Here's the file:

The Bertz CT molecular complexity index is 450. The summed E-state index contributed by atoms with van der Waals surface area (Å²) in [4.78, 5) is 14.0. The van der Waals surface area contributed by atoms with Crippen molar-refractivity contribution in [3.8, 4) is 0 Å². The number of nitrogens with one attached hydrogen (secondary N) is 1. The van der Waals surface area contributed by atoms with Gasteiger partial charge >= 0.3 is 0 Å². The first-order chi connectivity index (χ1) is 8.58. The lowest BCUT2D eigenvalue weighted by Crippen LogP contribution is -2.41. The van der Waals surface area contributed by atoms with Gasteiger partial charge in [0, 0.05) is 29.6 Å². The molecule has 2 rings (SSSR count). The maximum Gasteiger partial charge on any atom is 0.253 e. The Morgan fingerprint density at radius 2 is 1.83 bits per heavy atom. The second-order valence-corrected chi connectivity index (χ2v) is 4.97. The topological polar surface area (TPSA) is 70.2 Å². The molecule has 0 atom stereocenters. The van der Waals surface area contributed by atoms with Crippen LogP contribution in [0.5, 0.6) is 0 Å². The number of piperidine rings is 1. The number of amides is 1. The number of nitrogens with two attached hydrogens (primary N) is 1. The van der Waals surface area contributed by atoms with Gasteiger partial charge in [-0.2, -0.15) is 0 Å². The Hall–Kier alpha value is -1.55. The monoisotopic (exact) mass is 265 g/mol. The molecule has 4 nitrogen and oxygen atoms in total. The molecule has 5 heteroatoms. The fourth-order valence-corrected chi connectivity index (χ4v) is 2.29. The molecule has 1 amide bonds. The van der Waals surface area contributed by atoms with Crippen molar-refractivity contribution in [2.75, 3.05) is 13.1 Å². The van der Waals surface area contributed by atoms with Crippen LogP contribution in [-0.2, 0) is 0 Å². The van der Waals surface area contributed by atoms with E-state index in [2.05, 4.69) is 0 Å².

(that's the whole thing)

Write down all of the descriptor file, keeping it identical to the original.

The Bertz CT molecular complexity index is 450. The summed E-state index contributed by atoms with van der Waals surface area (Å²) in [4.78, 5) is 14.0. The van der Waals surface area contributed by atoms with Crippen molar-refractivity contribution in [3.8, 4) is 0 Å². The number of nitrogens with one attached hydrogen (secondary N) is 1. The van der Waals surface area contributed by atoms with Gasteiger partial charge >= 0.3 is 0 Å². The first-order chi connectivity index (χ1) is 8.58. The lowest BCUT2D eigenvalue weighted by Crippen LogP contribution is -2.41. The van der Waals surface area contributed by atoms with Gasteiger partial charge in [0, 0.05) is 29.6 Å². The molecule has 2 rings (SSSR count). The maximum Gasteiger partial charge on any atom is 0.253 e. The Morgan fingerprint density at radius 2 is 1.83 bits per heavy atom. The second-order valence-corrected chi connectivity index (χ2v) is 4.97. The topological polar surface area (TPSA) is 70.2 Å². The molecule has 0 atom stereocenters. The van der Waals surface area contributed by atoms with Crippen LogP contribution in [0.5, 0.6) is 0 Å². The number of piperidine rings is 1. The number of amides is 1. The number of nitrogens with two attached hydrogens (primary N) is 1. The van der Waals surface area contributed by atoms with Gasteiger partial charge in [-0.2, -0.15) is 0 Å². The Hall–Kier alpha value is -1.55. The monoisotopic (exact) mass is 265 g/mol. The molecule has 4 nitrogen and oxygen atoms in total. The molecule has 5 heteroatoms. The fourth-order valence-corrected chi connectivity index (χ4v) is 2.29. The molecule has 1 amide bonds. The van der Waals surface area contributed by atoms with Crippen molar-refractivity contribution in [2.75, 3.05) is 13.1 Å². The van der Waals surface area contributed by atoms with Crippen LogP contribution in [-0.2, 0) is 0 Å². The van der Waals surface area contributed by atoms with E-state index in [2.05, 4.69) is 0 Å².